Avery Dennison and EVRYTHNG are taking smart clothing to a new level with their commitment to connect 10 billion products.

EVRYTHNG chief executive officer Niall Murphy and Avery Dennison vice president and general manager of global RFID Francisco Melo, neither of whom are fashion professionals, detailed how they’re making this ambitious goal a reality and showcased some of the most forward-thinking smart products, including their latest collaboration on a bag with Rebecca Minkoff to Campaign global technology editor Emily Tan.

Brands are challenged with how to maintain relationships with consumers on an ongoing basis and connected apparel allows the ability to interact with the consumer throughout the supply chain in real time.

Feeding data from the consumer is one thing, but what’s in it for the wearer?

Murphy pointed to a smart jacket that offers the consumer the opportunity to engage with the brand, community and environment of artists and designers, with the jacket becoming a ticket to locations, services and experiences.

Discussing unique digital identities, he said that apparel is a dynamic object that brings services with it that can create physical emotions through interactions. The value should provide a loyalty connection with the brand but it can be difficult to be connected to a physical product item unless it can talk, participate and influence the consumer relationship.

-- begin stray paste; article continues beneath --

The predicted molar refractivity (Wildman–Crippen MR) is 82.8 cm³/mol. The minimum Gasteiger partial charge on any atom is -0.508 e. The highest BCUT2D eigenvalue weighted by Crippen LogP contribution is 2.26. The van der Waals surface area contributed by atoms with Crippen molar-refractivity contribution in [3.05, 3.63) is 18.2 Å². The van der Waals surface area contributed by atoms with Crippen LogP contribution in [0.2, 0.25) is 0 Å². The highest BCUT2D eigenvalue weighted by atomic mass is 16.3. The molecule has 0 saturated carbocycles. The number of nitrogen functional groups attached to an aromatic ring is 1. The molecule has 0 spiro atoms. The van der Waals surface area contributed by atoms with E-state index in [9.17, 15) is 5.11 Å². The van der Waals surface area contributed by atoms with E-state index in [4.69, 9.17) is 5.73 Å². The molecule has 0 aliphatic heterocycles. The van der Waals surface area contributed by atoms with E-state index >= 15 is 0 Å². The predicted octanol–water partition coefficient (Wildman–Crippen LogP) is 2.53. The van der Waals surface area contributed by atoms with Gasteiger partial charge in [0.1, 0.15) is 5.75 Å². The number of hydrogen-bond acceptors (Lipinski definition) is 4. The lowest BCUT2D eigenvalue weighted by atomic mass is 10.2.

But how do consumers feel about privacy? According to Murphy, the first step is always for the consumer to proactively identify themselves to the product and opt in to sharing information, with access to community and services in exchange. There must be a reasonable value opportunity with no untoward features from a tracking perspective.

Looking to the future, there will be more integration. Murphy said that marketing today is characterised by huge amounts of inefficiency. The idea of the bag started with instore experience, but then considering how a consumer could learn about the product, the conversation evolved into what could be done with the customer after the point of purchase to ensure repeat custom.

So in the future, if you see a jumper you love, you can tap on it and it will be waiting for you when you get home, with the panellists predicting a massive transformation of the apparel industry in the next two to three years. Products will be born digital, imbued with a digital identity and capability critical for consumer relationships.

“The industry is growing,” said Melo. “Now the production capability is here at scale, it’s prime time. We are seeing consumers asking for it.”